Paul L. Caron

Thursday, October 24, 2019

Kotlikoff: Tax Myths Of Warrenomics

Wall Street Journal op-ed:  Tax Myths of Warrenomics, by Laurence Kotlikoff (Boston University):

Economists Emmanuel Saez and Gabriel Zucman of the University of California, Berkeley are advising Elizabeth Warren’s presidential campaign and drawing generous media attention for their assertion that the U.S. tax system is flat—that the middle class and poor pay as great a share of their income in taxes as the rich. They’re wrong, and three huge mistakes underlie their analysis.

The biggest mistake is to focus on gross, not net, taxes. They ignore transfer payments, like Social Security, which are disproportionately paid to the poor. In doing so, they mistake language for economics. ...

Messrs. Saez and Zucman’s second mistake is measuring progressivity on a one-year rather than a remaining-lifetime basis. That ignores the fiscal system’s double taxation: Income earned, taxed and saved this year will be subject to future taxation on interest, dividends and capital gains. This omission disproportionately understates taxes for the rich, who save at a higher rate. The current-year focus also understates benefits paid to the poor, since future benefits are a bigger share of their resources.

Their third mistake is failing to adjust for age. The old have paid most of their lifetime taxes, which makes them now look like tax cheats, particularly those who saved out of previously highly taxed labor income. With changing demographics, this problem will deeply confuse tax progressivity comparisons over time. ...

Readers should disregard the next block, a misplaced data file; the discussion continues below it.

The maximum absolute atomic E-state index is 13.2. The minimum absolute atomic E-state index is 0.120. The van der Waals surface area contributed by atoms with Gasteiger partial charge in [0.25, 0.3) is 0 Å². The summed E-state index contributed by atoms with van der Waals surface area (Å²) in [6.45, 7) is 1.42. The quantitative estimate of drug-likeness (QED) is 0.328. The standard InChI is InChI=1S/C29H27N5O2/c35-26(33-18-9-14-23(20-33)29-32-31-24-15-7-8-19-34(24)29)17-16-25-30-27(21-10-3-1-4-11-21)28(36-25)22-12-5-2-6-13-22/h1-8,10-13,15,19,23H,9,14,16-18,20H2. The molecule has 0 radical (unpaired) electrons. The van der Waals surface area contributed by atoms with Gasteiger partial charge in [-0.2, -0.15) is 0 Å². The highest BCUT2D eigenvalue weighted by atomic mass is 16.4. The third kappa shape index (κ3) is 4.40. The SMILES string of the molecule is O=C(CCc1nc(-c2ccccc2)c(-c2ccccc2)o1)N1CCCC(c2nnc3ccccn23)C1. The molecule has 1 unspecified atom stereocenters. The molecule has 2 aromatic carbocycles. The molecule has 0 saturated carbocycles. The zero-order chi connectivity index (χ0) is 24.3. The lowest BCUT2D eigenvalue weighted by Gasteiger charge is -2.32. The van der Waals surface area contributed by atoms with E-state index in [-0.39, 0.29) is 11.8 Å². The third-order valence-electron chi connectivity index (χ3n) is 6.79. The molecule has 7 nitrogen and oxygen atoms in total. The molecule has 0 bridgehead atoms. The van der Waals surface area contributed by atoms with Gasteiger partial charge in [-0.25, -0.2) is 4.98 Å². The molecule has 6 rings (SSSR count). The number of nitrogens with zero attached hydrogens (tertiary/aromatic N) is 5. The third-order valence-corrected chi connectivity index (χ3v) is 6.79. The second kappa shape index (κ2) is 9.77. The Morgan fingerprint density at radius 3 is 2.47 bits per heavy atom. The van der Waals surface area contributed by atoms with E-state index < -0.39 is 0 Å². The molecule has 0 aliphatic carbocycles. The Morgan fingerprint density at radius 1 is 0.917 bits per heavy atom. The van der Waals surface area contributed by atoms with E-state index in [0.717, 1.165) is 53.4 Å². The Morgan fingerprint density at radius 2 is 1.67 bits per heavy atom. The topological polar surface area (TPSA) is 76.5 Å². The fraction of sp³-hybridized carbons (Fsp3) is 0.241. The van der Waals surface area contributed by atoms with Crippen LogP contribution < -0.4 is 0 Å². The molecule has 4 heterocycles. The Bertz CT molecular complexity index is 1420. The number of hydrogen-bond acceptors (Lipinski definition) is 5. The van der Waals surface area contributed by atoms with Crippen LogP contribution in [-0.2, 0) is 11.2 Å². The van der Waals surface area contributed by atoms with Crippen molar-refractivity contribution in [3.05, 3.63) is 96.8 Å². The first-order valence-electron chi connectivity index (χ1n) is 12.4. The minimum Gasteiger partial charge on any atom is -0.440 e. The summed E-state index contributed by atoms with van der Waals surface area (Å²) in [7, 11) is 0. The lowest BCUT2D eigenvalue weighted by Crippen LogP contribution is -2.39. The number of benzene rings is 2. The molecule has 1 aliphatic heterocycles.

America’s progressive fiscal system, as well as the more even distribution of human wealth, makes spending inequality far smaller than wealth inequality. Nonetheless, average spending by top 1% households is miles higher than average spending by those in the bottom fifth. Like Messrs. Saez and Zucman and Ms. Warren, I am appalled by the degree of U.S. inequality and seek to reduce it. But if economists dramatically understate fiscal progressivity, it may encourage reforms that go far overboard.

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Why would cross-country comparisons yield any meaningful information? Why should we model our tax code or desired income/wealth distribution off of some other country?

Posted by: ruralcounsel | Oct 28, 2019 4:17:33 AM

Kotlikoff has a point, but the better approach would be to construct a distribution table showing income (or wealth) after all taxes and transfers and including all benefits from government services. In practice, this would involve a lot of assumptions and would not be so easy to do. The result would be what the actual distribution of income or wealth in the country is. How much taxes are paid at each level is not relevant, so Kotlikoff is off track on this. The distribution would just pose the question as to whether we think this distribution is appropriate. If not, then more progressive taxes should be imposed to make the distribution more equal. There is no "correct" benchmark as to what the distrubiton should look like. We could get some enlightenment by doing cross-country comparisons or observing how the distribution changes over time.

Posted by: Victor Thuronyi | Oct 24, 2019 10:09:16 AM